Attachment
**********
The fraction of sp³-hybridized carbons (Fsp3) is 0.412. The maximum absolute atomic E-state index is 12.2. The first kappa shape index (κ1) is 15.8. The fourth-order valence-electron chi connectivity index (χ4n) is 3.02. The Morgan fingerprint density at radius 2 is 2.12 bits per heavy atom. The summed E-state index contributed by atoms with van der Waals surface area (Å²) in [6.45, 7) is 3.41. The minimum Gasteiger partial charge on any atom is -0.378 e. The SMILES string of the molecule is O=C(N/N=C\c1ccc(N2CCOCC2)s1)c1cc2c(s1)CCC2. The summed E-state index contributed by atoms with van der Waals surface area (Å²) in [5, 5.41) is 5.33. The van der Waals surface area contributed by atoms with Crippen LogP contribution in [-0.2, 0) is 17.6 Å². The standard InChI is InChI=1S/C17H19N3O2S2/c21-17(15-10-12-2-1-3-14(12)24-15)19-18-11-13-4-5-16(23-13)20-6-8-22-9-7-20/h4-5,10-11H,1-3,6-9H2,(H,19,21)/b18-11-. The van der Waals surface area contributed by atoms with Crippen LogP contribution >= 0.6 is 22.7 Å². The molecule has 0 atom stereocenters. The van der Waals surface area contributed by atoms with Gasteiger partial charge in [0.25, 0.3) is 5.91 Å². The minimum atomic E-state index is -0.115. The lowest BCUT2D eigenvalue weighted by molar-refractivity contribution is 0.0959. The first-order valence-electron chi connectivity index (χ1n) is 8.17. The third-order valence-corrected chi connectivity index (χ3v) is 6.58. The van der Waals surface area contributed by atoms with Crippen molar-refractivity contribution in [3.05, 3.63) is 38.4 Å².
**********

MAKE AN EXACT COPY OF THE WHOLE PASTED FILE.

The fraction of sp³-hybridized carbons (Fsp3) is 0.412. The maximum absolute atomic E-state index is 12.2. The first kappa shape index (κ1) is 15.8. The fourth-order valence-electron chi connectivity index (χ4n) is 3.02. The Morgan fingerprint density at radius 2 is 2.12 bits per heavy atom. The summed E-state index contributed by atoms with van der Waals surface area (Å²) in [6.45, 7) is 3.41. The minimum Gasteiger partial charge on any atom is -0.378 e. The SMILES string of the molecule is O=C(N/N=C\c1ccc(N2CCOCC2)s1)c1cc2c(s1)CCC2. The summed E-state index contributed by atoms with van der Waals surface area (Å²) in [5, 5.41) is 5.33. The van der Waals surface area contributed by atoms with Crippen LogP contribution in [-0.2, 0) is 17.6 Å². The standard InChI is InChI=1S/C17H19N3O2S2/c21-17(15-10-12-2-1-3-14(12)24-15)19-18-11-13-4-5-16(23-13)20-6-8-22-9-7-20/h4-5,10-11H,1-3,6-9H2,(H,19,21)/b18-11-. The van der Waals surface area contributed by atoms with Crippen LogP contribution >= 0.6 is 22.7 Å². The molecule has 0 atom stereocenters. The van der Waals surface area contributed by atoms with Gasteiger partial charge in [0.25, 0.3) is 5.91 Å². The minimum atomic E-state index is -0.115. The lowest BCUT2D eigenvalue weighted by molar-refractivity contribution is 0.0959. The first-order valence-electron chi connectivity index (χ1n) is 8.17. The third-order valence-corrected chi connectivity index (χ3v) is 6.58. The van der Waals surface area contributed by atoms with Crippen molar-refractivity contribution in [3.05, 3.63) is 38.4 Å².